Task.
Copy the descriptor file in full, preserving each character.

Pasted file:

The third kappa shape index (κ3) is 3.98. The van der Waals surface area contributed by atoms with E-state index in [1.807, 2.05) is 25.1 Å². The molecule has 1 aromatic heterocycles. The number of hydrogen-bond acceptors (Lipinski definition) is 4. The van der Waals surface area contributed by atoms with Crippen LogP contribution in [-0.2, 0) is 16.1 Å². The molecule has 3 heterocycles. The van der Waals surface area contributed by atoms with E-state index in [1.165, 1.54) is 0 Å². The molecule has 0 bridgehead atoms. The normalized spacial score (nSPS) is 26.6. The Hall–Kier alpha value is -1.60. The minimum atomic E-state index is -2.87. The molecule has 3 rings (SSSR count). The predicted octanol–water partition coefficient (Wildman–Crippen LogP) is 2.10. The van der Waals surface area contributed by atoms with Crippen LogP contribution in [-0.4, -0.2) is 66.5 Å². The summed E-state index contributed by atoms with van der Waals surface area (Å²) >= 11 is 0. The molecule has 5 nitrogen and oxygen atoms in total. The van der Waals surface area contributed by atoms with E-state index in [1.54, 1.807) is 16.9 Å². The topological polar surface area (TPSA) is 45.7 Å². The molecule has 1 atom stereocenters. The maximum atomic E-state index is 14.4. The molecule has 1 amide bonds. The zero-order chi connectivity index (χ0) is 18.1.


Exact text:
The third kappa shape index (κ3) is 3.98. The van der Waals surface area contributed by atoms with E-state index in [1.807, 2.05) is 25.1 Å². The molecule has 1 aromatic heterocycles. The number of hydrogen-bond acceptors (Lipinski definition) is 4. The van der Waals surface area contributed by atoms with Crippen LogP contribution in [-0.2, 0) is 16.1 Å². The molecule has 3 heterocycles. The van der Waals surface area contributed by atoms with E-state index in [1.165, 1.54) is 0 Å². The molecule has 0 bridgehead atoms. The normalized spacial score (nSPS) is 26.6. The Hall–Kier alpha value is -1.60. The minimum atomic E-state index is -2.87. The molecule has 3 rings (SSSR count). The predicted octanol–water partition coefficient (Wildman–Crippen LogP) is 2.10. The van der Waals surface area contributed by atoms with Crippen LogP contribution in [-0.4, -0.2) is 66.5 Å². The summed E-state index contributed by atoms with van der Waals surface area (Å²) >= 11 is 0. The molecule has 5 nitrogen and oxygen atoms in total. The van der Waals surface area contributed by atoms with E-state index in [1.54, 1.807) is 16.9 Å². The topological polar surface area (TPSA) is 45.7 Å². The molecule has 1 atom stereocenters. The maximum atomic E-state index is 14.4. The molecule has 1 amide bonds. The zero-order chi connectivity index (χ0) is 18.1.